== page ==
So much rubbish has been written over the years by those who feared, revered or pretended to know Nelson Mandela that it is useful, finally, to be able to read about him and the privations of his prison years in his own contemporaneous, understated prose.
At more than 600 pages including annotations, The Prison Letters of Nelson Mandela might be regarded as a volume strictly for the liberation struggle obsessive. But this collection tells us more about the man — in his fearlessness, grace and occasional pomposity — than almost all of the good and bad books that have been written about him.
The key point about Mandela, often overlooked, is that he was high born, the son of a chief of the Thembus. So though he was required to do his bit herding the ancestral cattle, and was forced into the agony of ritual teenage circumcision, he was sufficiently privileged to be sent to the Methodist missionaries for a proper ‘white’ education.
They ensured he was much better educated than the Afrikaners who were later to enforce his incarceration. And the missionaries gave him the impeccably colonial name of Nelson in place of his given name, Rolihlahla, which roughly translates as troublemaker. Little did they know.
Mandela was sent to Robben Island in 1963 for his role in the ANC’s slightly hapless guerrilla campaign against the National party government. Immediately he began to assert himself as the leader of the political prisoners, and to take on the authorities by deploying his superior education and the innate self-confidence of his chiefly upbringing.
The apartheid prison regime was specifically designed to strip the black ‘politicals’ of their dignity. As a ‘native’ and a terrorist to boot, Mandela and his fellow treason conspirators were grade D prisoners, which meant they were classed below rapists and murderers, and forced to wear shorts, even in the cold Cape winters, while working grinding hours in the Robben Island quarry.
They were allowed only two visits a year. Letters were brutally rationed and censored of all political content, which explains why this collection disappoints as a guide to what was going on within the wider ANC.
Mandela’s manner in addressing those in authority is polite but flinty. There are letters pleading for help with the fees for his children’s and grandchildren’s private schools. He is strict in admonishing his children when they slack. He is very grand when complaining to a tribal chief about the theft of his sister’s cows.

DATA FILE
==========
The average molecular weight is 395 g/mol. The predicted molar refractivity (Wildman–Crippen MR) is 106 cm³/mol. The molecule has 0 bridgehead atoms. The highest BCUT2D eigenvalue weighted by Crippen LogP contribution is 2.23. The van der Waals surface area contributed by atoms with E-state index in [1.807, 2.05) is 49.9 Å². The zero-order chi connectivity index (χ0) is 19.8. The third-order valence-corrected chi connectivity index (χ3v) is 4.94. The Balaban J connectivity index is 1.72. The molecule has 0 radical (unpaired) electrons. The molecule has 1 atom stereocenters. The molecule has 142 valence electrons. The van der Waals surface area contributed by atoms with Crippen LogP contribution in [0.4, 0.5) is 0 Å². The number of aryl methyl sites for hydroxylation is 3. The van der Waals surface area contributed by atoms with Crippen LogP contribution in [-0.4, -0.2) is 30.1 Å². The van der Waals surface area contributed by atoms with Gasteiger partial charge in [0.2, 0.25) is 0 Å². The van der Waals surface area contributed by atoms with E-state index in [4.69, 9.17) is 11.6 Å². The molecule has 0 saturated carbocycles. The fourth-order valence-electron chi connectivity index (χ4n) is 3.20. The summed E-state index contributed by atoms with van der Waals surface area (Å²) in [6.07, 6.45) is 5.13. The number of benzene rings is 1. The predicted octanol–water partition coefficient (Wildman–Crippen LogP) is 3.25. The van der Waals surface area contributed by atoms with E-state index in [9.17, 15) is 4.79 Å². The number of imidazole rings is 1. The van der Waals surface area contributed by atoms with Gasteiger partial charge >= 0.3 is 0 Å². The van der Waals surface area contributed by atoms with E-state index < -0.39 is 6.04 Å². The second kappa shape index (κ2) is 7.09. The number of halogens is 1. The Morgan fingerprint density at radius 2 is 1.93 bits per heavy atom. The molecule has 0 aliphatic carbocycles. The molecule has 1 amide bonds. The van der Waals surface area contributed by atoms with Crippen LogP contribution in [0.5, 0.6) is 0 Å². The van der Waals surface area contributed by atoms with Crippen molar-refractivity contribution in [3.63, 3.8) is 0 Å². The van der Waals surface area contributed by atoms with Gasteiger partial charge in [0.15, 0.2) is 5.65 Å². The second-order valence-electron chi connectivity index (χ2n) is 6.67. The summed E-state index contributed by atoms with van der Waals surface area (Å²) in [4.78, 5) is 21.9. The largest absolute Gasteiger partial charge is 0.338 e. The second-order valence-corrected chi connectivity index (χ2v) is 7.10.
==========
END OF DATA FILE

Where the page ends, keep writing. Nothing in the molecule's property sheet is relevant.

When Downing Street overspins Mandela’s supposed appreciation for Mrs Thatcher’s diplomatic interventions with Pretoria in 1989, he is quick to rebuke the British ambassador, Robin Renwick, for overplaying his hand.
Sahm Venter, who spent a decade hunting down and annotating these letters, is the sort of editor who refuses to discard even the most trivial details, whether they concern Mandela’s spectacles or underwear.
Mandela was a martyr to dry skin and before his jailing, Pond’s Cold Cream had been at the heart of his moisturising regime. But by the late 1960s he was suffering because only inferior Vaseline was available on Robben Island. ‘Quite apart from its unsuitability and the inconvenience it occasioned,’ he reprimands the prison governor, ‘it did not help me and I was reluctantly compelled to abandon its use.’
The only other book I can think of in which Mandela’s favourite moisturiser makes an important appearance is Ferdinand Mount’s charming memoir, Cold Cream, which takes its name from his mother’s fondness for Pond’s. It is poignant to think that when trade unionists and Scandinavian human rights groups were sending Mandela pendants and greetings of solidarity, all the world’s most famous political prisoner really wanted was a jar of Pond’s.
Peter Hain’s minimalist Essential Life breaks no new ground in Mandela scholarship, but makes the good point that he went into prison a passionate, romantic man and became emotionally cauterised behind bars.
There were no conjugal visits on Robben Island; his young children were not even allowed to visit him until they turned 16. Mandela could not attend the funerals of his mother or his son, who died in a car crash. The agony of a quarter of a century of physical and social isolation is plain to see in the letters, especially when Winnie goes mad and starts terrorising children in Soweto.
In one letter to Winnie from 1970 he fantasises about their early days, ‘you convulsing your entire body with a graceful Hawaiin dance… with [my] arms outstretched ready to embrace you as you whirled towards me’.
But by the time he was released 20 years later the love had been extinguished by separation and her erratic behaviour. As Mandela later complained in his humiliatingly public divorce proceedings, after his release she never once came to his bedroom while he was awake.
Peter Hain’s parents were anti-apartheid activists in South Africa and the family left when he was a teenager and came to Britain, where he became prominent in the exiled movement. His book is a decent short primer but it sometimes betrays tiresome prejudice. It is not useful or fair to dismiss Margaret Thatcher’s engagement in South Africa in the 1980s as the actions of an ‘apartheid apologist’. As Hain of all people should know, it was a lot more complicated than that.
Many of these letters make very sad reading but sadder still, perhaps, is the realisation that Mandela’s presidency is now increasingly viewed by black South Africans as a sell-out to white interests. Even under the supposedly sensible new leader Cyril Ramaphosa, the ANC government seems set upon confiscating white farmers’ land with consequences predictable to anyone who has visited Zimbabwe.
Reading Mandela’s own words you desperately wish that his agonies and sacrifices were not in vain, but recent events in South Africa tend to suggest otherwise.
You might disagree with half of it, but you’ll enjoy reading all of it. Try your first 10 weeks for just $10